“Often, they just get thrown into the deep end of the pool and unlike us — the teachers of the older generation, who had so much more grit and resilience — this group of young teachers take a longer time to adjust and cope.”

Tee tells me that despite being graduates, many of them lack communicational skills.

“For the teaching of Science and Maths in the higher forms, young teachers simply aren’t competent in the language of instruction.

“Students then start complaining and parents start calling up the school demanding an explanation.”

Tee shakes her head. “If I’m given the choice today, I don’t think I’ll choose to be a teacher anymore. I’m not against teaching; I enjoy being with my students. In fact, I’m at my happiest when I’m in the classroom. But our job today isn’t just to teach and deal with students, is it?”

“Don’t get me wrong. In class, I still do all I can for my students. I know they view me as a stern person because I follow the rules and I mean business when I am teaching them. I’m a hardworking and responsible teacher.

“I do sometimes crack a joke or two, and we all laugh together. Sometimes I tell them stories about my difficult childhood and how I had to be like a mother to all my younger siblings — how I had to act responsibly even when I was just a teen and the amount of housework I had to do and how difficult life was for me.

“I know my students admire me for the determination I have shown through the years to make something of myself. We have a good relationship – my students and I. I am firm but kind. I even treat them with sweets and chocolates.”

Tee also shares with me what she thinks about her relationship with her students.

“Oh, without question - they are very bold, talkative and not as disciplined. They want to be treated as friends rather than as students. In class, they are quick with their comments and remarks.

“In fact, I get aggravated when my students are rude or indifferent.

“But, personally, I’m a cheerful person so I do let down my guard once in a while and have some fun with them. As a teacher, I realise that they have needs that I must meet.

“For their sake therefore, I have to be prepared mentally and emotionally, as well as be sound in my own knowledge, especially in the subject that I teach. So far, that has not been a problem with me.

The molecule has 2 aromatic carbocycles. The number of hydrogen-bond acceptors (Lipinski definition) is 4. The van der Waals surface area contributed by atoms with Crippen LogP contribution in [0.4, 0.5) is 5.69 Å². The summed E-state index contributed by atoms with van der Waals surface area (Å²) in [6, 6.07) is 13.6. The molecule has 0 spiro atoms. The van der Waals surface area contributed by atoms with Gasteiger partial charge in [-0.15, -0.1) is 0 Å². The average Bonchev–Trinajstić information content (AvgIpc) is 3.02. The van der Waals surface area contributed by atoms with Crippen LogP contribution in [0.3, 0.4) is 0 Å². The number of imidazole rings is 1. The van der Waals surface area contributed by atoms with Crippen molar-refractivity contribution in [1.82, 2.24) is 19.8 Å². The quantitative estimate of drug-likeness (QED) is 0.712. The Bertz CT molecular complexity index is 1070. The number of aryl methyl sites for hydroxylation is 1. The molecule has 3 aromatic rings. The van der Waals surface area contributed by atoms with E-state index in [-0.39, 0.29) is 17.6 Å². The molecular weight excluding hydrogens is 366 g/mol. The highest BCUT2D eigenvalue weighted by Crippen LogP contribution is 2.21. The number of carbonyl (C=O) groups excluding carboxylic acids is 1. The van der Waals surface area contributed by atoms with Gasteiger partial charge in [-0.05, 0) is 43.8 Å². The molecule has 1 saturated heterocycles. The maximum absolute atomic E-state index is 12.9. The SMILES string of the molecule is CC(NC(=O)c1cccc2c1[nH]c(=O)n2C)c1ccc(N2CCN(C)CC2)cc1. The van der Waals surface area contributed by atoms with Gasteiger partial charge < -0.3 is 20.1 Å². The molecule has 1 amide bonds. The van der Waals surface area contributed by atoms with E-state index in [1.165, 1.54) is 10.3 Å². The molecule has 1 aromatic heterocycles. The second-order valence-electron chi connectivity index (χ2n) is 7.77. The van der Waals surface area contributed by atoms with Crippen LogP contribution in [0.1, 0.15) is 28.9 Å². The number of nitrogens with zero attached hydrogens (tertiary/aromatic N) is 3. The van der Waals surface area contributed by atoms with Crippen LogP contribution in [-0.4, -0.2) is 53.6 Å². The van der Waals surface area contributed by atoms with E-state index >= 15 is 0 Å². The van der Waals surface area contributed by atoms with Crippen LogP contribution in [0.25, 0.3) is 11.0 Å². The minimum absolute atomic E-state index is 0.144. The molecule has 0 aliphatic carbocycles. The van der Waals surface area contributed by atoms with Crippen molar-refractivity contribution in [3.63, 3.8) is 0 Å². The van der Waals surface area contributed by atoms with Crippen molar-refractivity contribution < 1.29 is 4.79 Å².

“When they tell me that I’m the best Additional Mathematics teacher they’ve had, I feel truly rewarded.

“When they get good results in Maths, some of them have even hugged and thanked me for being their teacher.

“I like getting positive feedback from my students, and I must admit that I feel young because I’m always surrounded by them.

“So, you see, it’s not the teaching part I don’t like. It’s the other chores that get me down.”

I ask Tee what is the best compliment she has received as a teacher. She is wistful, but her answer moves me as it still does her.

“One of the happiest moments in my life was when a mother thanked me for helping her son to be a cheerful, confident young man.

“The mother told me that her relationship with her son had improved tremendously because of me. It felt very good that I had such an effect on someone’s life.”

Does Tee have any advice for young teachers?

“Be committed, be knowledgeable and be prepared for what you are supposed to do. Always remember that if you want your own children to be taught by good teachers, then be a good teacher to the children of others. What goes around comes around.”

On a serious note, Tee is already thinking of applying for optional retirement next year simply because of the ever-increasing non-teaching chores.

by NITHYA SIDHHU